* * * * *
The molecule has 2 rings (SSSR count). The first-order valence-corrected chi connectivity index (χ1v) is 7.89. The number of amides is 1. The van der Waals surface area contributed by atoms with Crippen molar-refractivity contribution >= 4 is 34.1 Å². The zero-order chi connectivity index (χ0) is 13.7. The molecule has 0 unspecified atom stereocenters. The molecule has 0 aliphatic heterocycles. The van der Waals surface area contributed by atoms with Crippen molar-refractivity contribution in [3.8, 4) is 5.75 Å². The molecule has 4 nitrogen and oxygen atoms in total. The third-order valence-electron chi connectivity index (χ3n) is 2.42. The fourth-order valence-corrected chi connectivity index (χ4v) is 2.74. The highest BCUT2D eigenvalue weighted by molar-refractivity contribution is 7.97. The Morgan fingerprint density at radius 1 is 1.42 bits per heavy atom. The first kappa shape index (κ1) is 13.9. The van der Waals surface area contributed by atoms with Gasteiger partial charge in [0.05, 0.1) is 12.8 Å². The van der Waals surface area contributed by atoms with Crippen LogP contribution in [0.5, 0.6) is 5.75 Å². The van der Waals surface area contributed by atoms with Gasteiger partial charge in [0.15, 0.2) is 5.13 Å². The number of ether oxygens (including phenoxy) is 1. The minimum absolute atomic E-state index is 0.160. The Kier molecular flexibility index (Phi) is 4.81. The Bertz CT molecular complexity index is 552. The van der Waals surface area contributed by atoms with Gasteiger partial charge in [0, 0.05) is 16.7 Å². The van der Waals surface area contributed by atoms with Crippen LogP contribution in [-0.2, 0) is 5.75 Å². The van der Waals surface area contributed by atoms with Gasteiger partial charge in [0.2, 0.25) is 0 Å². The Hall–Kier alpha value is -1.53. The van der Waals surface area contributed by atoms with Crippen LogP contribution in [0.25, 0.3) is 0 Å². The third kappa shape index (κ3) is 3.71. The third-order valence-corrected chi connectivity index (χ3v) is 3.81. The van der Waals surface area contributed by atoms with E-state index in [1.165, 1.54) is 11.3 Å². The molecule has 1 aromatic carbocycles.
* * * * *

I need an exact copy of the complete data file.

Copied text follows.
The molecule has 2 rings (SSSR count). The first-order valence-corrected chi connectivity index (χ1v) is 7.89. The number of amides is 1. The van der Waals surface area contributed by atoms with Crippen molar-refractivity contribution >= 4 is 34.1 Å². The zero-order chi connectivity index (χ0) is 13.7. The molecule has 0 unspecified atom stereocenters. The molecule has 0 aliphatic heterocycles. The van der Waals surface area contributed by atoms with Crippen molar-refractivity contribution in [3.8, 4) is 5.75 Å². The molecule has 4 nitrogen and oxygen atoms in total. The third-order valence-electron chi connectivity index (χ3n) is 2.42. The fourth-order valence-corrected chi connectivity index (χ4v) is 2.74. The highest BCUT2D eigenvalue weighted by molar-refractivity contribution is 7.97. The Morgan fingerprint density at radius 1 is 1.42 bits per heavy atom. The first kappa shape index (κ1) is 13.9. The van der Waals surface area contributed by atoms with Gasteiger partial charge in [0.05, 0.1) is 12.8 Å². The van der Waals surface area contributed by atoms with Crippen LogP contribution in [0.5, 0.6) is 5.75 Å². The van der Waals surface area contributed by atoms with Gasteiger partial charge in [0.15, 0.2) is 5.13 Å². The number of ether oxygens (including phenoxy) is 1. The minimum absolute atomic E-state index is 0.160. The Kier molecular flexibility index (Phi) is 4.81. The Bertz CT molecular complexity index is 552. The van der Waals surface area contributed by atoms with Gasteiger partial charge in [0, 0.05) is 16.7 Å². The van der Waals surface area contributed by atoms with Crippen LogP contribution in [-0.2, 0) is 5.75 Å². The van der Waals surface area contributed by atoms with Gasteiger partial charge in [0.2, 0.25) is 0 Å². The Hall–Kier alpha value is -1.53. The van der Waals surface area contributed by atoms with Crippen LogP contribution in [0.25, 0.3) is 0 Å². The third kappa shape index (κ3) is 3.71. The third-order valence-corrected chi connectivity index (χ3v) is 3.81. The van der Waals surface area contributed by atoms with E-state index in [1.165, 1.54) is 11.3 Å². The molecule has 1 aromatic carbocycles.